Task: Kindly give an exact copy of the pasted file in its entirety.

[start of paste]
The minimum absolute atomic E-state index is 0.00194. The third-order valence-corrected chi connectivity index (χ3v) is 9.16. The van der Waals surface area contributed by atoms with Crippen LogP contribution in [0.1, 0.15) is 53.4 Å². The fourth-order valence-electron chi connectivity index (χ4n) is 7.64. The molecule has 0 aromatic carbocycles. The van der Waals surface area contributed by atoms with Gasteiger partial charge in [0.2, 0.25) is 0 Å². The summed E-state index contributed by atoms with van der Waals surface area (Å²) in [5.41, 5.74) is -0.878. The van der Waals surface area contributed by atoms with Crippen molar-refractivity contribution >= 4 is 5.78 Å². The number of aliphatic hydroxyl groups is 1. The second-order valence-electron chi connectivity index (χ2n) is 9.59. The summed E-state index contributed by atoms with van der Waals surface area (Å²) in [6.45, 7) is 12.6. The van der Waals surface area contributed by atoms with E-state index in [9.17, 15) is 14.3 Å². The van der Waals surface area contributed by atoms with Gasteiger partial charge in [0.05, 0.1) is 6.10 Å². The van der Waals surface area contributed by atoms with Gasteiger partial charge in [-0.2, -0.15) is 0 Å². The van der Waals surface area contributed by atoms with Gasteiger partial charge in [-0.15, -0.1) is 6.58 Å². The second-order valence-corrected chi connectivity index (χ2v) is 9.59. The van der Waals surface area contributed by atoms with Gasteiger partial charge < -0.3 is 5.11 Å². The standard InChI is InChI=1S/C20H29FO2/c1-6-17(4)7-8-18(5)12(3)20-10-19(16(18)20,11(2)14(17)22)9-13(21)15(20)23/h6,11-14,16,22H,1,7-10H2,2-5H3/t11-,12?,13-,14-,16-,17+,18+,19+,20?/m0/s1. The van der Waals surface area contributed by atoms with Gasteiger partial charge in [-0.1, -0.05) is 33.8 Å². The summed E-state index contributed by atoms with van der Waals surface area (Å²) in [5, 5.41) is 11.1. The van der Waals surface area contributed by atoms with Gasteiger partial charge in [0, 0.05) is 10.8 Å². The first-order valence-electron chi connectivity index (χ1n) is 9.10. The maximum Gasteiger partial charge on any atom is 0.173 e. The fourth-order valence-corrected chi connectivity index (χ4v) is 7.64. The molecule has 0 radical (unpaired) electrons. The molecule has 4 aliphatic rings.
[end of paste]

The minimum absolute atomic E-state index is 0.00194. The third-order valence-corrected chi connectivity index (χ3v) is 9.16. The van der Waals surface area contributed by atoms with Crippen LogP contribution in [0.1, 0.15) is 53.4 Å². The fourth-order valence-electron chi connectivity index (χ4n) is 7.64. The molecule has 0 aromatic carbocycles. The van der Waals surface area contributed by atoms with Gasteiger partial charge in [0.2, 0.25) is 0 Å². The summed E-state index contributed by atoms with van der Waals surface area (Å²) in [5.41, 5.74) is -0.878. The van der Waals surface area contributed by atoms with Crippen molar-refractivity contribution >= 4 is 5.78 Å². The number of aliphatic hydroxyl groups is 1. The second-order valence-electron chi connectivity index (χ2n) is 9.59. The summed E-state index contributed by atoms with van der Waals surface area (Å²) in [6.45, 7) is 12.6. The van der Waals surface area contributed by atoms with E-state index in [9.17, 15) is 14.3 Å². The van der Waals surface area contributed by atoms with Gasteiger partial charge in [0.05, 0.1) is 6.10 Å². The van der Waals surface area contributed by atoms with Gasteiger partial charge in [-0.2, -0.15) is 0 Å². The van der Waals surface area contributed by atoms with Gasteiger partial charge in [-0.15, -0.1) is 6.58 Å². The second-order valence-corrected chi connectivity index (χ2v) is 9.59. The van der Waals surface area contributed by atoms with Gasteiger partial charge < -0.3 is 5.11 Å². The standard InChI is InChI=1S/C20H29FO2/c1-6-17(4)7-8-18(5)12(3)20-10-19(16(18)20,11(2)14(17)22)9-13(21)15(20)23/h6,11-14,16,22H,1,7-10H2,2-5H3/t11-,12?,13-,14-,16-,17+,18+,19+,20?/m0/s1. The van der Waals surface area contributed by atoms with Gasteiger partial charge in [-0.1, -0.05) is 33.8 Å². The summed E-state index contributed by atoms with van der Waals surface area (Å²) in [5, 5.41) is 11.1. The van der Waals surface area contributed by atoms with Gasteiger partial charge in [0, 0.05) is 10.8 Å². The first-order valence-electron chi connectivity index (χ1n) is 9.10. The maximum Gasteiger partial charge on any atom is 0.173 e. The fourth-order valence-corrected chi connectivity index (χ4v) is 7.64. The molecule has 0 radical (unpaired) electrons. The molecule has 4 aliphatic rings.